• When you click on links to various merchants on this site and make a purchase, this can result in this site earning a commission. Affiliate programs and affiliations include, but are not limited to, the eBay Partner Network.

Lining up timing marks


Well-Known Member
Local time
5:12 PM
Jan 27, 2011
Reaction score
Northeast Rust Belt
Been having a problem with my 440 since it was built. I pulled it this weekend and just removed the timing cover.
According to a video I watched on youtube, Pete's Garage-Cam install it shows the timing dot on the cam gear at 6 O'clock, pointing straight down towards the gear on the crank shaft.
The gear on the crank has two zero's on it. The one on the inside over the keyway and the outer zero near the teeth. According to the video the inside zero should be pointed towards #1 cylinder and the zero close to the teeth lining up with do on the cam gear..
This is what I have.



The keyway should end up closer to the 2 o'clock position with the dots lined up.
Hard to believe it ran like that, the 0 not by the key way is the one you want to line up with the cam 0
Here's mine, you don't line the keyway up w the dot. Runs perfect.
I believe the key is cut in line with the rod journal so the key should be aiming middle of bore for TDC!
Hard to believe it ran like that, the 0 not by the key way is the one you want to line up with the cam 0
Yeah. He kept telling me it must be carburation or fuel delivery. Last time we spoke he said the cam I supplied probably wasn't working well with the factory heads and recommended buying new heads. Glad I didn't listen to him on that. I knew it was more than that. After I replaced the aluminum intake that he warped when he bead blasted it the engine was running lean on the driver side and fat on the passenger side.
You have a 3 position timing gear. Straight up (0), 4 degree advance (A). 4 degree retarded (R). What ever keyway location is used, the corresponding mark on the outer tooth would be the one to use. Makes no difference where the keyway points. In your case it looks like your crank is off by 4 teeth. The outer 0 should be at 12 o clock when the cam is at 6 o clock. to place the cam in the straight up position. Take this with a grain of salt. As the 0 mark may not actually be exactly zero. Degreeing th ecam would tell all.
I have used a 3 position gear set for many years and many motors. I've never seen something like that. dvw is correct, that adjustable gear sets are clearly marked and actually degreeing the cam tells the story.
if you go to the trouble of dial indicating tdc and a degree wheel for gear installation good time to check your timing marks for accuracy before you get it back in the car!
Are we still on this??? The inboard "0" lines w the keyway, the outboard "0" lines w the cam. Other variables are if degreeing n its off.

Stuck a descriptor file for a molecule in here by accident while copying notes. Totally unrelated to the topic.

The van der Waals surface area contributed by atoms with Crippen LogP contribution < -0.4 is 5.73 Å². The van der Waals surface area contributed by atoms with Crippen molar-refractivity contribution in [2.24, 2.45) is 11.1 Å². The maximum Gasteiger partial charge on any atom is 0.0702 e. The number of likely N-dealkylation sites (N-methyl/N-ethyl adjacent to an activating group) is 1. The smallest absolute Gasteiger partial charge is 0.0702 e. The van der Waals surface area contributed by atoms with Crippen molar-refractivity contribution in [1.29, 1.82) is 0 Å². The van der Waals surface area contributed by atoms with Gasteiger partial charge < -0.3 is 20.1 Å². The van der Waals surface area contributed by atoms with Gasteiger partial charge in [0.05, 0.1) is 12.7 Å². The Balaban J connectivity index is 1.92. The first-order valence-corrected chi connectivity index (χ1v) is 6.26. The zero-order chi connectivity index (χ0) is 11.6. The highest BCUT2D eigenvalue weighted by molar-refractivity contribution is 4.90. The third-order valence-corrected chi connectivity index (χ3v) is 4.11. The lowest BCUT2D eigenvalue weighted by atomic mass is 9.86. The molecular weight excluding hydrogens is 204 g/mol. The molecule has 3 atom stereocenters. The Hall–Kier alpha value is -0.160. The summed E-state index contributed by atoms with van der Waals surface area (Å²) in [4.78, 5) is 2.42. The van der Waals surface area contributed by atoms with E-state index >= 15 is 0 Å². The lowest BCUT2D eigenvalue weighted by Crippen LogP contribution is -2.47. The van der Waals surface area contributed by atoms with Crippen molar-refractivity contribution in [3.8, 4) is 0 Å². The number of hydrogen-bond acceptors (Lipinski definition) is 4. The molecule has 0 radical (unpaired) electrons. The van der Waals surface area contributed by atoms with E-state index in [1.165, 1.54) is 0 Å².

That certainly sucks.
You paid someone to do that?
And how do you warp an intake by bead blasting it? That's another new one.
Just took a picture of a spare timing set. Note the dots are lined up and the key way is pointing near 2 o’clock. Like stated above.
If you look at that lower gear This one is something like what you have.

Note the dot to the left of the keyway. That is the correct orientation for 0 degrees.

A is advanced
R is Retarded.
0 is Keyway


Last edited:
On a BBM, Having the key straight up and the cam gear dot straight down puts the cam 2 1/2 teeth advanced......about 35*.
I’m amazed at how often I’ve seen this done.

The good news is, it’s an easy fix.
The bad news is, depending on how much V/P clearance would normally be available......... advancing the cam that car will often have the intake valves tagging the pistons.

After correcting the cam timing, do a leak down test to check for leaks past the intake valves.

Here’s a little tidbit........
Some Fords have the bottom gear dot in line with the key, so on those the key being lined up with the upper gear dot is correct.
I sent a couple pics to the engine builder. He called me immediately and admitted he fu*ked me on this one. said to bring it back and he would make it right, that it would not be that hard of a fix. On another board the members are saying it will need a complete tear down to check rod and crank bearings, and most likely there could be valve and pushrod damage. This motor came out of a 78 motor home, so it is a low compression head. I never heard any valve train noise so I'm wondering it there was enough clearance that the valve didn't touch the pistons (most likely wishful thinking)
If the valves are straight and the pushrods aren't bent then I don't see how the bearings would be affected.
Sounds like the builder is going to fix it.
Ask him to degree the cam in (as long as you know the cam specs)
If the motor still has the original low CR pistons and a cam that doesn’t have a lot of duration, there’s likely enough room to get away with it.
Easy mistake to make. When the original Rollmaster 8 position t/chain sets came out, the instructions were very confusing. Has now been corrected.
Auto Transport Service